Let’s get back to the novels. The 6th book in the Empire’s Legacy series will be published this year; five of them were written since 2015. None of my characters are ‘representative’ of ADHD. Some of them share one trait or another with me. Lena, the MC of the first trilogy, describes herself as a dreamer, disorganized, and she and I share a deep need for space and silence to calm our minds. Her partner Maya has difficulty changing tasks, and ideas. She finds safety in routine and tradition. But in thinking about what I was going to write today, I realized that rather than represent ADHD in my characters, I’ve done the opposite. I’ve done what I did before, except now instead of pretending I’m a character in a book who can do the things I wish I could, I’m writing characters who have the traits I wish I did. And in writing those characters, I’m visualizing, and reinforcing in my own mind, what people who have good executive function and focus behave like.

Let me be clear here. I am NOT suggesting you can imagine and model yourself out of ADHD. If I didn’t use all my coping skills every single day of my life – my lists, my calendars, my alarms; if I didn’t spend hours each month doing nothing but organization and structure for all the tasks, both writing and household, that need to be done, I would sink. On the days when the brain won’t focus, can’t decide about anything, can’t remember anything, I need something to guide me. Or I’d simply hyperfocus on writing and do nothing else – not shower, not eat, not get out of my chair. 

I used to joke that my character Sorley was wish-fulfilment, because he’s a musician, and one of my few regrets in life is that I have no musical ability whatsoever.  But I think all my characters are to some extent wish-fulfilment: they are all extremely disciplined, masters of high-level skills, whether those are skills in weaponry, skills of language and diplomacy or skills of music. And as I – on page or simply in my own understanding of their backgrounds – chart their development of those skills, their frustrations and sacrifices and determination – I can put my own challenges into perspective.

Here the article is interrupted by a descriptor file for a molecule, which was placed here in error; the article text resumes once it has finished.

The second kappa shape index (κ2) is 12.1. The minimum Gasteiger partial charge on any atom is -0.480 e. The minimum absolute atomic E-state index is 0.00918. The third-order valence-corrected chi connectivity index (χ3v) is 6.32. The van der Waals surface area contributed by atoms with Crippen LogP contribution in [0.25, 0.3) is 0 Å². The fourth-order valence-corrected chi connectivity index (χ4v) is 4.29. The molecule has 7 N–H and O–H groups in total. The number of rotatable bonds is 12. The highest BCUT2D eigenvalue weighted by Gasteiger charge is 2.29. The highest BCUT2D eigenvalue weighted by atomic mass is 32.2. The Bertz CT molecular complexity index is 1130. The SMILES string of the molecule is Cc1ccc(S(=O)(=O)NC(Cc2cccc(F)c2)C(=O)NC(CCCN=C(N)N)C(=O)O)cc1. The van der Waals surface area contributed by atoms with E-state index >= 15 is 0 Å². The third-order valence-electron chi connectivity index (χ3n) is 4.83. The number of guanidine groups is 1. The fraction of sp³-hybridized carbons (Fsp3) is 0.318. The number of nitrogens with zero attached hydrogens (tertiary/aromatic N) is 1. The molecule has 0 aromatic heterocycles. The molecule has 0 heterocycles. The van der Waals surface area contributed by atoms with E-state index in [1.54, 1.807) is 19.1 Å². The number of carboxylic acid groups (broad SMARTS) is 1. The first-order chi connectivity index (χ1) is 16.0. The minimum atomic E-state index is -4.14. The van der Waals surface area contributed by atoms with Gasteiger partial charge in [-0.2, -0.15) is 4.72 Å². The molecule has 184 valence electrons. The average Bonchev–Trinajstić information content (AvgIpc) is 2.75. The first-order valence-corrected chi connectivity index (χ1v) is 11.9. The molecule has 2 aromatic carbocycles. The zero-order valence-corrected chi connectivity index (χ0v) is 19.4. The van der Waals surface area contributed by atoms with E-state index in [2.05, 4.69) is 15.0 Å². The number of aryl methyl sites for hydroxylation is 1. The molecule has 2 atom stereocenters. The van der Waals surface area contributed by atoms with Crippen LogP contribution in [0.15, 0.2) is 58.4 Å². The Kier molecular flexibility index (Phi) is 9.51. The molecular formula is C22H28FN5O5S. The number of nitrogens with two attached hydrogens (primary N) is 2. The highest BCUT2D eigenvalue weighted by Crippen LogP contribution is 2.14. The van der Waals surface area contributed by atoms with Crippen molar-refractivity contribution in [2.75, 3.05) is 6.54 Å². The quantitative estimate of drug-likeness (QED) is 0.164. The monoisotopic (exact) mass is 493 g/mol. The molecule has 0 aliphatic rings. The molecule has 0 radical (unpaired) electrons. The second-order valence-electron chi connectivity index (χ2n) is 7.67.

In one of my characters, I’ve probably reflected a lot more than I’d consciously realized. A lonely and academic child, he channels his frustrations into learning, for the external validation from his teachers. He makes himself solemn, serious promises about things. He is extremely disciplined about lists and records. Some of this is me, and some is the me I would like to have been. Then, in the course of the series, he has to come to terms with a physical disability that limits his mobility and requires both drugs and the discipline of daily physical therapy to manage – and this, I think, is a metaphor for my own acceptance of both my own limitations, and all the things I simply must do, not just to be productive as a writer and in my other roles, but to be content. Not frustrated with who I am, but accepting of what I need to do to be someone I am satisfied to be.

About the Author

My books are historical fiction of an imagined world, one that is close to Britain, Northern Europe, and Rome, but isn’t any of them. A world where a society evolved differently after the Eastern Empire left, where one young fisherwoman answers her leader’s call to defend her country, beginning a journey into uncharted territory, in an Empire on the edge of history.

After two careers as a research scientist and an educator, I decided it was time to do what I’d always really wanted, and be a writer. As well as my novels, I’ve published short stories and poetry. My life-long interest in Roman and post-Roman European history provided the inspiration for my books, while my other interests in landscape archaeology and birding provide background. I also oversee Arboretum Press, a small publishing imprint run as a collective. Right now, I’m writing Empire’s Heir, the next book in the series.




Amazon Author Page (US):